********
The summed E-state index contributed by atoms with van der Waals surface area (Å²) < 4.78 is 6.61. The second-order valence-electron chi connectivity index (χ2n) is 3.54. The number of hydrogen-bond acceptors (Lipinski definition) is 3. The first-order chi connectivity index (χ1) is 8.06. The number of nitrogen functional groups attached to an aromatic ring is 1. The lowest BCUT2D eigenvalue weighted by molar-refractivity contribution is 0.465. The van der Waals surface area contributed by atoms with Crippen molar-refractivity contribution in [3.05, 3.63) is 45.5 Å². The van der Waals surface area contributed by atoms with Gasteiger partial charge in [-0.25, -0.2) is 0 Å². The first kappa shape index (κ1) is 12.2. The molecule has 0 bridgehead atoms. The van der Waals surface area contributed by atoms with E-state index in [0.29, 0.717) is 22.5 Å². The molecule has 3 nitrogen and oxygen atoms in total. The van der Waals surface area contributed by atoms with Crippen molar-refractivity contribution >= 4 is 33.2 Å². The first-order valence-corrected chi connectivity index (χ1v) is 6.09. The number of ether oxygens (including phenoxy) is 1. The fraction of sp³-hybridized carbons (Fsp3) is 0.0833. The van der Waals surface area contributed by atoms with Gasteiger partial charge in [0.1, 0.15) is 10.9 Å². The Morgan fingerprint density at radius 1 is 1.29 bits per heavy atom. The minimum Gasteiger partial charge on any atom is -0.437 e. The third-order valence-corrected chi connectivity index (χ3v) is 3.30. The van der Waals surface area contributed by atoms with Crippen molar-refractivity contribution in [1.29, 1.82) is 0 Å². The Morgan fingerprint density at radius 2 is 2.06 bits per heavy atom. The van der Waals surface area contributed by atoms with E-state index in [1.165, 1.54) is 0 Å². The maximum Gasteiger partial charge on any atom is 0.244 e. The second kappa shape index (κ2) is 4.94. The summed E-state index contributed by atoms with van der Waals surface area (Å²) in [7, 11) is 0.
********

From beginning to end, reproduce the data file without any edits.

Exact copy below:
The summed E-state index contributed by atoms with van der Waals surface area (Å²) < 4.78 is 6.61. The second-order valence-electron chi connectivity index (χ2n) is 3.54. The number of hydrogen-bond acceptors (Lipinski definition) is 3. The first-order chi connectivity index (χ1) is 8.06. The number of nitrogen functional groups attached to an aromatic ring is 1. The lowest BCUT2D eigenvalue weighted by molar-refractivity contribution is 0.465. The van der Waals surface area contributed by atoms with Crippen molar-refractivity contribution in [3.05, 3.63) is 45.5 Å². The van der Waals surface area contributed by atoms with Gasteiger partial charge in [-0.25, -0.2) is 0 Å². The first kappa shape index (κ1) is 12.2. The molecule has 0 bridgehead atoms. The van der Waals surface area contributed by atoms with E-state index in [0.29, 0.717) is 22.5 Å². The molecule has 3 nitrogen and oxygen atoms in total. The van der Waals surface area contributed by atoms with Crippen molar-refractivity contribution >= 4 is 33.2 Å². The first-order valence-corrected chi connectivity index (χ1v) is 6.09. The number of ether oxygens (including phenoxy) is 1. The fraction of sp³-hybridized carbons (Fsp3) is 0.0833. The van der Waals surface area contributed by atoms with Gasteiger partial charge in [0.1, 0.15) is 10.9 Å². The Morgan fingerprint density at radius 1 is 1.29 bits per heavy atom. The minimum Gasteiger partial charge on any atom is -0.437 e. The third-order valence-corrected chi connectivity index (χ3v) is 3.30. The van der Waals surface area contributed by atoms with Crippen molar-refractivity contribution in [1.29, 1.82) is 0 Å². The Morgan fingerprint density at radius 2 is 2.06 bits per heavy atom. The van der Waals surface area contributed by atoms with E-state index in [1.165, 1.54) is 0 Å². The maximum Gasteiger partial charge on any atom is 0.244 e. The second kappa shape index (κ2) is 4.94. The summed E-state index contributed by atoms with van der Waals surface area (Å²) in [7, 11) is 0.